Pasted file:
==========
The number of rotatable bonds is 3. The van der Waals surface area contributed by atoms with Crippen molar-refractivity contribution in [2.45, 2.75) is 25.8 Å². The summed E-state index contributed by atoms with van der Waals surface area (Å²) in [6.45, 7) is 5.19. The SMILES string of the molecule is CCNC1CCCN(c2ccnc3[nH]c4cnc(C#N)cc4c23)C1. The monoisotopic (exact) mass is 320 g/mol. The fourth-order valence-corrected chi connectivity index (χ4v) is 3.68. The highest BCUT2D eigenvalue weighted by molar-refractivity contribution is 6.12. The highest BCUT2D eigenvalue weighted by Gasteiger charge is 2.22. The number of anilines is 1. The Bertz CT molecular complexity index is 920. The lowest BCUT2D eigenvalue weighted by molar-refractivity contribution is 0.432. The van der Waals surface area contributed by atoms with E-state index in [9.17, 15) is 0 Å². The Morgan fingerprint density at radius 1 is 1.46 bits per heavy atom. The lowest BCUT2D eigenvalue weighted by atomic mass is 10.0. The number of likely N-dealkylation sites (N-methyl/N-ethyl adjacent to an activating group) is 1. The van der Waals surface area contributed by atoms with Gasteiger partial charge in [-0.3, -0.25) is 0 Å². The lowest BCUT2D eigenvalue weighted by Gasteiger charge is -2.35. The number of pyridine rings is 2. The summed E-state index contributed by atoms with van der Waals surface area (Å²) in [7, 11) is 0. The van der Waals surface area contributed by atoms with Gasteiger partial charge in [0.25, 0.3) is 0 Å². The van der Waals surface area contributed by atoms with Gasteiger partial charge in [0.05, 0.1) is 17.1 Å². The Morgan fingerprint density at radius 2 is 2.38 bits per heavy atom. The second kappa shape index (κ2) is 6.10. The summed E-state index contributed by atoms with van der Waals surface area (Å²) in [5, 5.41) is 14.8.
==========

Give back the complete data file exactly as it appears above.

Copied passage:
The number of rotatable bonds is 3. The van der Waals surface area contributed by atoms with Crippen molar-refractivity contribution in [2.45, 2.75) is 25.8 Å². The summed E-state index contributed by atoms with van der Waals surface area (Å²) in [6.45, 7) is 5.19. The SMILES string of the molecule is CCNC1CCCN(c2ccnc3[nH]c4cnc(C#N)cc4c23)C1. The monoisotopic (exact) mass is 320 g/mol. The fourth-order valence-corrected chi connectivity index (χ4v) is 3.68. The highest BCUT2D eigenvalue weighted by molar-refractivity contribution is 6.12. The highest BCUT2D eigenvalue weighted by Gasteiger charge is 2.22. The number of anilines is 1. The Bertz CT molecular complexity index is 920. The lowest BCUT2D eigenvalue weighted by molar-refractivity contribution is 0.432. The van der Waals surface area contributed by atoms with E-state index in [9.17, 15) is 0 Å². The Morgan fingerprint density at radius 1 is 1.46 bits per heavy atom. The lowest BCUT2D eigenvalue weighted by atomic mass is 10.0. The number of likely N-dealkylation sites (N-methyl/N-ethyl adjacent to an activating group) is 1. The van der Waals surface area contributed by atoms with Gasteiger partial charge in [-0.3, -0.25) is 0 Å². The lowest BCUT2D eigenvalue weighted by Gasteiger charge is -2.35. The number of pyridine rings is 2. The summed E-state index contributed by atoms with van der Waals surface area (Å²) in [7, 11) is 0. The van der Waals surface area contributed by atoms with Gasteiger partial charge in [0.25, 0.3) is 0 Å². The van der Waals surface area contributed by atoms with Gasteiger partial charge in [0.05, 0.1) is 17.1 Å². The Morgan fingerprint density at radius 2 is 2.38 bits per heavy atom. The second kappa shape index (κ2) is 6.10. The summed E-state index contributed by atoms with van der Waals surface area (Å²) in [5, 5.41) is 14.8.